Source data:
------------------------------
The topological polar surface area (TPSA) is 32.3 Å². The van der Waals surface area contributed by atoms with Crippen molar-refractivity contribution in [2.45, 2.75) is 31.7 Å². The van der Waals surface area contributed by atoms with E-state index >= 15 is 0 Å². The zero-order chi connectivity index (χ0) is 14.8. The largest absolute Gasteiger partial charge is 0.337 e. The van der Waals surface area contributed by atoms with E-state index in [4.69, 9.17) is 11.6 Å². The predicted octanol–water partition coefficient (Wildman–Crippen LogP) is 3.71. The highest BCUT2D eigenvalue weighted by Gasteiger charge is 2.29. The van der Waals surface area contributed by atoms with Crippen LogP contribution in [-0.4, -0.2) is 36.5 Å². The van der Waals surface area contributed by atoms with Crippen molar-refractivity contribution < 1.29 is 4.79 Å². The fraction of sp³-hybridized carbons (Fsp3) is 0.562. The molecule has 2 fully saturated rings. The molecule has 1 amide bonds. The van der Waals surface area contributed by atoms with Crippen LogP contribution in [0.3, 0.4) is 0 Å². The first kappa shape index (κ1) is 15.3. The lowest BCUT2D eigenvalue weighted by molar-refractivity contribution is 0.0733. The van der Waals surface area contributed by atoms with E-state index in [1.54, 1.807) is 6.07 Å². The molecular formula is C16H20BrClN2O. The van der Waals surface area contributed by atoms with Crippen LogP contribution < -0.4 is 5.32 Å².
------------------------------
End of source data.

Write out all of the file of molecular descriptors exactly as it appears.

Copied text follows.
The topological polar surface area (TPSA) is 32.3 Å². The van der Waals surface area contributed by atoms with Crippen molar-refractivity contribution in [2.45, 2.75) is 31.7 Å². The van der Waals surface area contributed by atoms with E-state index >= 15 is 0 Å². The zero-order chi connectivity index (χ0) is 14.8. The largest absolute Gasteiger partial charge is 0.337 e. The van der Waals surface area contributed by atoms with E-state index in [4.69, 9.17) is 11.6 Å². The predicted octanol–water partition coefficient (Wildman–Crippen LogP) is 3.71. The highest BCUT2D eigenvalue weighted by Gasteiger charge is 2.29. The van der Waals surface area contributed by atoms with Crippen LogP contribution in [-0.4, -0.2) is 36.5 Å². The van der Waals surface area contributed by atoms with Crippen molar-refractivity contribution < 1.29 is 4.79 Å². The fraction of sp³-hybridized carbons (Fsp3) is 0.562. The molecule has 2 fully saturated rings. The molecule has 1 amide bonds. The van der Waals surface area contributed by atoms with Crippen LogP contribution in [0.3, 0.4) is 0 Å². The first kappa shape index (κ1) is 15.3. The lowest BCUT2D eigenvalue weighted by molar-refractivity contribution is 0.0733. The van der Waals surface area contributed by atoms with E-state index in [1.54, 1.807) is 6.07 Å². The molecular formula is C16H20BrClN2O. The van der Waals surface area contributed by atoms with Crippen LogP contribution < -0.4 is 5.32 Å².